I remember when I started working for a Taiwanese manufacturer and visited all different types of factories and was awe-shocked/fascinated at how things were really made.
It's like you’ve always believed everything magically appeared or was made in these fancy, clean and high-end factories you see on TV but then realize that it was all propaganda by your parents or evil marketing people.
We feel it's good for you to also understand and see more about what happens behind the scenes and how the Wooting one is made. The real deal.
I just came back from my factory trip in preparation for mass-production. This will give you a preview of the production process. I hope to show you more when the actual Wooting one is made for you.
The Flaretech Switch Factory
The Flaretech switch is an essential part of the Wooting one, it is a bit different from your regular switch, being optical and all, but other than that it’s assembled like a regular switch.
[video width="1920" height="1080" m4v="https://blog.wooting.nl/wp-content/uploads/2016/05/Switch-assemble.m4v"][/video]
The smaller components are produced and then assembled in an automated machine. It's literally hypnotizing to see the machine at work.
Tooling & Injection Factory
To make the bottom case and keycaps in mass production, it needs specific tooling (molds). The bottom case particularly will be plastic injected into a big mold in the shape of the case.
[video width="1920" height="1080" m4v="https://blog.wooting.nl/wp-content/uploads/2016/05/Spark-machine.m4v"][/video]
After the main body is CNC machined (a big cutting machine that can sculpture things out of metals) it goes in, what they call, the spark machine. It makes the finer/minor adjustments in the mold.
[video width="1920" height="1080" mp4="https://blog.wooting.nl/wp-content/uploads/2016/05/Laser-keycaps.mp4"][/video]
Keycaps-wise (for backlit keyboards) you’ll often find a single ABS injected blank version that is first coated black, then lasered for the legends, and UV coated. This makes it easy and affordable to make customized legends on backlit keycaps.
If you ever wondered why double injection ABS or PBT keycaps are so expensive, it’s because a double injection means you’ll need to make two molds for every single keycap (twice the cost) and the legends are permanent for the molds.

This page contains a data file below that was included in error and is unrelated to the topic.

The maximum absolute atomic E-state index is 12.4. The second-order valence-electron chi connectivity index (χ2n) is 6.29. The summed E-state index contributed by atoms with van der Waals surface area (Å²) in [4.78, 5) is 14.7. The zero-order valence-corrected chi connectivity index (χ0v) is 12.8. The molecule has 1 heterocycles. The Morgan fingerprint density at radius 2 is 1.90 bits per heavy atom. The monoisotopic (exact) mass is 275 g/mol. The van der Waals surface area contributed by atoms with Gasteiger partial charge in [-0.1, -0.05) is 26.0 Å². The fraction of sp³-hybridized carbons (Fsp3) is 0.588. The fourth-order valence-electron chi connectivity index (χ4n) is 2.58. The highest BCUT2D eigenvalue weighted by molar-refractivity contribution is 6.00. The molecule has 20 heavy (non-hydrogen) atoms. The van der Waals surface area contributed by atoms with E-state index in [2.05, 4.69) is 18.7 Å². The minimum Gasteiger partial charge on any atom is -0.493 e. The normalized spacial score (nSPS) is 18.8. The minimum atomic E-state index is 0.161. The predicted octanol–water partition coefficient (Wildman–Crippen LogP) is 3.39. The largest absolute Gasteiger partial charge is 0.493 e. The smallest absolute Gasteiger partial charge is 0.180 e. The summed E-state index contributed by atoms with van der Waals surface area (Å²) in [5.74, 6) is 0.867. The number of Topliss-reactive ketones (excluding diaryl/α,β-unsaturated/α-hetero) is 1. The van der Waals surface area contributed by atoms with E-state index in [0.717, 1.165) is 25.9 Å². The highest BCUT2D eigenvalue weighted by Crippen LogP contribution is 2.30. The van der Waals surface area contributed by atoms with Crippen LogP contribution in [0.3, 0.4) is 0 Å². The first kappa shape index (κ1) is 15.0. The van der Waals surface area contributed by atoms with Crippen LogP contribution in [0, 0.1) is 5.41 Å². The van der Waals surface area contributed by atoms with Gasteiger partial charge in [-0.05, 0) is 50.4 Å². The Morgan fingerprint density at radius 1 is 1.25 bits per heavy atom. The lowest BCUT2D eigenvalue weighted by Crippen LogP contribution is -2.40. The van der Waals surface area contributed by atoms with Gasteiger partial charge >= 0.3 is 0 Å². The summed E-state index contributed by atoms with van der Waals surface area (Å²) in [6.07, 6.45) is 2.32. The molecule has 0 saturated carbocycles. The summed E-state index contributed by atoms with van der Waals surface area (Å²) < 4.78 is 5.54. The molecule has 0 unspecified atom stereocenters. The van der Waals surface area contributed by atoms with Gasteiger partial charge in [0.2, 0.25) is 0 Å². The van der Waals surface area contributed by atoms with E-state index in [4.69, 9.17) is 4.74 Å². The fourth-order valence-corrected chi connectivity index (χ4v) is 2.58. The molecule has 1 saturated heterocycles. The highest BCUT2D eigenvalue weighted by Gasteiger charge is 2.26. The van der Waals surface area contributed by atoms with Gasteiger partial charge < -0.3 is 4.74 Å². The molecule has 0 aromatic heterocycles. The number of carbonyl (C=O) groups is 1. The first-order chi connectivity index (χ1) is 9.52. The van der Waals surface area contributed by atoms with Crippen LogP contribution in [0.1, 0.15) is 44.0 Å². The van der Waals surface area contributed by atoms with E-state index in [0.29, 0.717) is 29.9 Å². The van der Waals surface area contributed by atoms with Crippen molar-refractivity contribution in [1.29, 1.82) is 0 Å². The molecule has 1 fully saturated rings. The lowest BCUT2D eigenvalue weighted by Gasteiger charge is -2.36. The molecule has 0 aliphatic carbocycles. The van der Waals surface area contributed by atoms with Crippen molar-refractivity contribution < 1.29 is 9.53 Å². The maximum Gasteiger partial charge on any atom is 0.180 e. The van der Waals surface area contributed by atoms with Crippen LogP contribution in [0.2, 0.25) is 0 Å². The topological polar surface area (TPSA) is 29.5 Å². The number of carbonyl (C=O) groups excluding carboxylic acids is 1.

Then for PBT, this plastic material is very tedious because it tends to shrink a lot in different variables after injection. It means the environment needs to be extremely well controlled.
Assemble, QA and main factory
Everything comes together in the main factory for assembly and quality control. So here the Wooting one will be assembled, tested, packaged and boxed for shipment.
This factory strictly follows a Japanese methodology from cleanliness to extremely organized and separated processes.
I wasn’t allowed to record anything inside, where all the magic happens, but it was literally mind-blowing impressive how professional they go to work. I say this with quite some experience with different factories over Asia.
Non-surprising they are pending the 7th year of role model factory for Panasonic car accessories (i.e., a major feat in manufacturing terminology).
[video width="1920" height="1080" m4v="https://blog.wooting.nl/wp-content/uploads/2016/05/Testing-machine.m4v"][/video]
All the quality testing also happens in this factory for keyboards and mice. On its way to 100 million clicks for on the Flaretech switch.
Preparations for Kickstarter
Along the way, I was also able to collect different missing parts of the final Prototype. We’re doing our best to give the most accurate representation of the Wooting one at the Kickstarter launch but we don’t want it to delay everything anymore.
It's more important that you get the Wooting one in your hands as soon as possible at a non-compromising matter.
Join the conversation
Hopefully, this gave you a better picture of how things work and I can’t wait to share about the actual production. If you have questions or would also like to share your experience, you're welcome to: